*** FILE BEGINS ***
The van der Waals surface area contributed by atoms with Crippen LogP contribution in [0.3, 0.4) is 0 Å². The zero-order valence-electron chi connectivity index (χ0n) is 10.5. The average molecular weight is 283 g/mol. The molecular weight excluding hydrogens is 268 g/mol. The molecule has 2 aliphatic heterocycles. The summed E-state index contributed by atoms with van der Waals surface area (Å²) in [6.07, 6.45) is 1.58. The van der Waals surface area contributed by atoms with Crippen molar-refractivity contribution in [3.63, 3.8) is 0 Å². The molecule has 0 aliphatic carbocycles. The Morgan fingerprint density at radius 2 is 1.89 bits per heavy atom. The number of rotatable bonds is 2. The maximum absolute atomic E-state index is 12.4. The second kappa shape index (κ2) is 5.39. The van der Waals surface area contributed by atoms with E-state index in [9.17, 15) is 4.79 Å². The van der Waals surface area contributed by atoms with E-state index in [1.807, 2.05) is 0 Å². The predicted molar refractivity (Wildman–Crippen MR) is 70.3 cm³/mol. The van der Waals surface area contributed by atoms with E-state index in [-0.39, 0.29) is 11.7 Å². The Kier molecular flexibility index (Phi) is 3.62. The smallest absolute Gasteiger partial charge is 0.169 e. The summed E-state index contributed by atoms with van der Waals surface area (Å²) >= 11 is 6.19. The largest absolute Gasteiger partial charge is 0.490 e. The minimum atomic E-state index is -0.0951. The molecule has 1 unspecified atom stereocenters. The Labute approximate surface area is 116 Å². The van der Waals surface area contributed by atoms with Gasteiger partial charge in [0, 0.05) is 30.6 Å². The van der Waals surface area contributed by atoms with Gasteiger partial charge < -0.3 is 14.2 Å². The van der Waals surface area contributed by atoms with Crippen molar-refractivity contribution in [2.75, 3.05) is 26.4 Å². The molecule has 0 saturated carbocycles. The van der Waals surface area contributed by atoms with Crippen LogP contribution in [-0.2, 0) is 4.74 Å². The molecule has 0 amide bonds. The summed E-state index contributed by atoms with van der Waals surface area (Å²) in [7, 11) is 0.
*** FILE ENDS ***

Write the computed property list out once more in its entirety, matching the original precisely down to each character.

The van der Waals surface area contributed by atoms with Crippen LogP contribution in [0.3, 0.4) is 0 Å². The zero-order valence-electron chi connectivity index (χ0n) is 10.5. The average molecular weight is 283 g/mol. The molecular weight excluding hydrogens is 268 g/mol. The molecule has 2 aliphatic heterocycles. The summed E-state index contributed by atoms with van der Waals surface area (Å²) in [6.07, 6.45) is 1.58. The van der Waals surface area contributed by atoms with Crippen molar-refractivity contribution in [3.63, 3.8) is 0 Å². The molecule has 0 aliphatic carbocycles. The Morgan fingerprint density at radius 2 is 1.89 bits per heavy atom. The number of rotatable bonds is 2. The maximum absolute atomic E-state index is 12.4. The second kappa shape index (κ2) is 5.39. The van der Waals surface area contributed by atoms with E-state index in [9.17, 15) is 4.79 Å². The van der Waals surface area contributed by atoms with E-state index in [1.807, 2.05) is 0 Å². The predicted molar refractivity (Wildman–Crippen MR) is 70.3 cm³/mol. The van der Waals surface area contributed by atoms with E-state index in [-0.39, 0.29) is 11.7 Å². The Kier molecular flexibility index (Phi) is 3.62. The smallest absolute Gasteiger partial charge is 0.169 e. The summed E-state index contributed by atoms with van der Waals surface area (Å²) >= 11 is 6.19. The largest absolute Gasteiger partial charge is 0.490 e. The minimum atomic E-state index is -0.0951. The molecule has 1 unspecified atom stereocenters. The Labute approximate surface area is 116 Å². The van der Waals surface area contributed by atoms with Gasteiger partial charge in [0, 0.05) is 30.6 Å². The van der Waals surface area contributed by atoms with Gasteiger partial charge < -0.3 is 14.2 Å². The van der Waals surface area contributed by atoms with Crippen molar-refractivity contribution in [2.75, 3.05) is 26.4 Å². The molecule has 0 saturated carbocycles. The van der Waals surface area contributed by atoms with Crippen LogP contribution in [-0.2, 0) is 4.74 Å². The molecule has 0 amide bonds. The summed E-state index contributed by atoms with van der Waals surface area (Å²) in [7, 11) is 0.